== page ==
HOUSE HIGHER EDUCATION COMMITTEE

The committee held its first meeting on January 27.  The committee heard informational presentations by Missouri Department of Conservation Education Program and Beth Tankersley-Bankhead, PhD, Executive Director of Missouri College Advising Corps, Division of Enrollment Management, University of Missouri.

PHOTO ID

The House Elections Committee heard two measures regarding voter ID requirements on January 27:  HB 30 (Dugger) and HJR 1 (Dugger).  The related measures are implementing bills that would require government photo ID for voting. Missouri NEA believes voting is a constitutional right that should not be restricted by unnecessary voter photo identification requirements or other additional barriers to the voting franchise.  The Association opposes both provisions.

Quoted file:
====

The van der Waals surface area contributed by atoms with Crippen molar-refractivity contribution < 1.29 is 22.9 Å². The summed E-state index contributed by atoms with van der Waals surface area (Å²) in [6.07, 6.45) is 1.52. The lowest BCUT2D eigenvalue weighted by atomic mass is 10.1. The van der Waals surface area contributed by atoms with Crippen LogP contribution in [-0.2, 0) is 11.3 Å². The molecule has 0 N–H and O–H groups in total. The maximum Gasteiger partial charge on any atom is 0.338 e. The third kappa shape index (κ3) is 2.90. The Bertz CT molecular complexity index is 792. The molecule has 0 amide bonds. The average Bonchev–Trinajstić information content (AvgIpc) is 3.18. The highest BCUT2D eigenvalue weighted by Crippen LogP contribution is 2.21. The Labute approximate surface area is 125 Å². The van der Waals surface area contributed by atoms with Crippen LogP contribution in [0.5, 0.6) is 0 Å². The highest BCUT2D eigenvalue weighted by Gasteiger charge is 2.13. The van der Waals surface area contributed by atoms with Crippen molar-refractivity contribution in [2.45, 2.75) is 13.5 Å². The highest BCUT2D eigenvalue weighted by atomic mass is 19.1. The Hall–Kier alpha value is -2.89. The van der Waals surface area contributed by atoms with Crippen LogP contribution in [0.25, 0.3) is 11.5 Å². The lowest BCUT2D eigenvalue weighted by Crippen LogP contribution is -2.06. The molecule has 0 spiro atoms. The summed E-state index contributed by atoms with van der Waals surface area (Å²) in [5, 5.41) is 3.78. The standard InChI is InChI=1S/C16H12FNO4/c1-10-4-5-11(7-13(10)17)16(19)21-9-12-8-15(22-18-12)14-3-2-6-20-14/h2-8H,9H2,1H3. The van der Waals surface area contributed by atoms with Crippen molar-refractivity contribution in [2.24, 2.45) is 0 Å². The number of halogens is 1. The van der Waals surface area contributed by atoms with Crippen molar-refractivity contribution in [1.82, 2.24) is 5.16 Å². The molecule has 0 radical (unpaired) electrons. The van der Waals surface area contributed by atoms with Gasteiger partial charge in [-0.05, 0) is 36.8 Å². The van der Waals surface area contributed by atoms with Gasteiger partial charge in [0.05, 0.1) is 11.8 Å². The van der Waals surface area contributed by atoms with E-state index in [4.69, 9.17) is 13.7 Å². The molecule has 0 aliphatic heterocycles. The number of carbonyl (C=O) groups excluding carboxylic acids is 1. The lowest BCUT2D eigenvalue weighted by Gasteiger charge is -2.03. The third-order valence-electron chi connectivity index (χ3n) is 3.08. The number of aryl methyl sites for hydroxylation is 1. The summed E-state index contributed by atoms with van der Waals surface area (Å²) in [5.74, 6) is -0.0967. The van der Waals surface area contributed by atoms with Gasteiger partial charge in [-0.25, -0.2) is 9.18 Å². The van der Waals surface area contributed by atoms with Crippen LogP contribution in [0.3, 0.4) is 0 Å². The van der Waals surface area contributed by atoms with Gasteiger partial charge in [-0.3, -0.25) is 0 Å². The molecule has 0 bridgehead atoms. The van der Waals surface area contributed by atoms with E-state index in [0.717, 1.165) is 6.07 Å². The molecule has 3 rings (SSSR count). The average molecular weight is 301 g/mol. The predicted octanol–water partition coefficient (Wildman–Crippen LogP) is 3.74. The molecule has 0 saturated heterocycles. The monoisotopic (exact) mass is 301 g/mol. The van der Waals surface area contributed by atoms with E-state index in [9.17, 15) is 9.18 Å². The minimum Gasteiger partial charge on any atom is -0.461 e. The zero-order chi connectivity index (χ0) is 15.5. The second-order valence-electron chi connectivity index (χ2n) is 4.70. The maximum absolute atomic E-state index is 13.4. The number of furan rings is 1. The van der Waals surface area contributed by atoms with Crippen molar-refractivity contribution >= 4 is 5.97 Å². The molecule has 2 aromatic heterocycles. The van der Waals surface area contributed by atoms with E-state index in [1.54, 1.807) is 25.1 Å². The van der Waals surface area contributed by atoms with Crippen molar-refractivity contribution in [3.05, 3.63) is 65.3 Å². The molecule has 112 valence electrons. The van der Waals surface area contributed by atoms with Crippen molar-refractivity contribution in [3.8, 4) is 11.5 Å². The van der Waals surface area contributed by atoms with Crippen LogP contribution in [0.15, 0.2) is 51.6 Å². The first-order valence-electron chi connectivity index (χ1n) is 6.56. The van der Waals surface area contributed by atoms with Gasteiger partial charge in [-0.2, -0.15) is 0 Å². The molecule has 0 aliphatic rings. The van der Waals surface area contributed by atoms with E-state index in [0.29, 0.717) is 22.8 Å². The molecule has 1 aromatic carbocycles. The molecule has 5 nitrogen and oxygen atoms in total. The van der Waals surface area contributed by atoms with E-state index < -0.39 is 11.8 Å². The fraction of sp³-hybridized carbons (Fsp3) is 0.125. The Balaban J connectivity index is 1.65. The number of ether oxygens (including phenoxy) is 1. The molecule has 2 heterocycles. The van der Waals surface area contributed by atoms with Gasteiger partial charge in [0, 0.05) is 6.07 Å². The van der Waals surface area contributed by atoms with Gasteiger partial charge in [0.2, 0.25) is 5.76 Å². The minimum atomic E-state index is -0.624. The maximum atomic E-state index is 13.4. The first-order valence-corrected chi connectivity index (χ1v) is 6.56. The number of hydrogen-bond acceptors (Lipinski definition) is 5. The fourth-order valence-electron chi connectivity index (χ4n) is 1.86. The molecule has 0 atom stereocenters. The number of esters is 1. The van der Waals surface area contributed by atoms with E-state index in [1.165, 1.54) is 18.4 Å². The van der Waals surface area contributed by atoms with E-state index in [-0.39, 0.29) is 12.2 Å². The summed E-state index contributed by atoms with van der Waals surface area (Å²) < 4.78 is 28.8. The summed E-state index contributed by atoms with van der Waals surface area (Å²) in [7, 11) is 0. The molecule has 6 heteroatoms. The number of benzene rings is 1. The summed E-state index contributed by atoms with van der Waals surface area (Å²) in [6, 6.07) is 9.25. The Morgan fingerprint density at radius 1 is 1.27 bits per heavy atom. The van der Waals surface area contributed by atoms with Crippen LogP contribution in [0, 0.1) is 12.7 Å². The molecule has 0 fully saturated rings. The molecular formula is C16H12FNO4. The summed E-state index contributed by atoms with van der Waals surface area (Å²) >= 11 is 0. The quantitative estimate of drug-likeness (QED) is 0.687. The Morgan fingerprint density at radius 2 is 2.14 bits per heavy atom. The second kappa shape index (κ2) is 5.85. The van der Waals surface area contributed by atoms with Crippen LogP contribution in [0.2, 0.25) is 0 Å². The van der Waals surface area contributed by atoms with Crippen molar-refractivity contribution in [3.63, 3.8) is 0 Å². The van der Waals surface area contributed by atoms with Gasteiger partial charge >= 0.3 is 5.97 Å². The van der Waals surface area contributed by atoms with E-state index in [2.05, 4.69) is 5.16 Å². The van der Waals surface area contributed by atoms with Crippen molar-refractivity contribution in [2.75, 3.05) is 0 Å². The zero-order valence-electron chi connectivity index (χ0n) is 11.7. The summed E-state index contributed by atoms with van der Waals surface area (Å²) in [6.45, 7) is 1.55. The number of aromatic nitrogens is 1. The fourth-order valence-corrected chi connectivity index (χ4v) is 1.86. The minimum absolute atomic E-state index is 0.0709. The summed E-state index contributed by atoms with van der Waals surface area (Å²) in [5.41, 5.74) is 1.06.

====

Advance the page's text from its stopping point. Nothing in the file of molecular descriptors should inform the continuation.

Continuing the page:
HOUSE APPROPRIATIONS – ELEMENTARY AND SECONDARY EDUCATION COMMITTEE

The committee held its first meeting on January 27.  The committee heard public testimony concerning appropriations for Elementary and Secondary Education at this meeting.  Missouri NEA urged the committee to find state funding to ensure that all HB 1490 learning standards work group members are reimbursed for their necessary expenses.

Missouri NEA Legislative Update

Week 4, No. 1, January 26, 2015

By Otto Fajen   MNEA Legislative Director

HOUSE EMERGING ISSUES IN EDUCATION COMMITTEE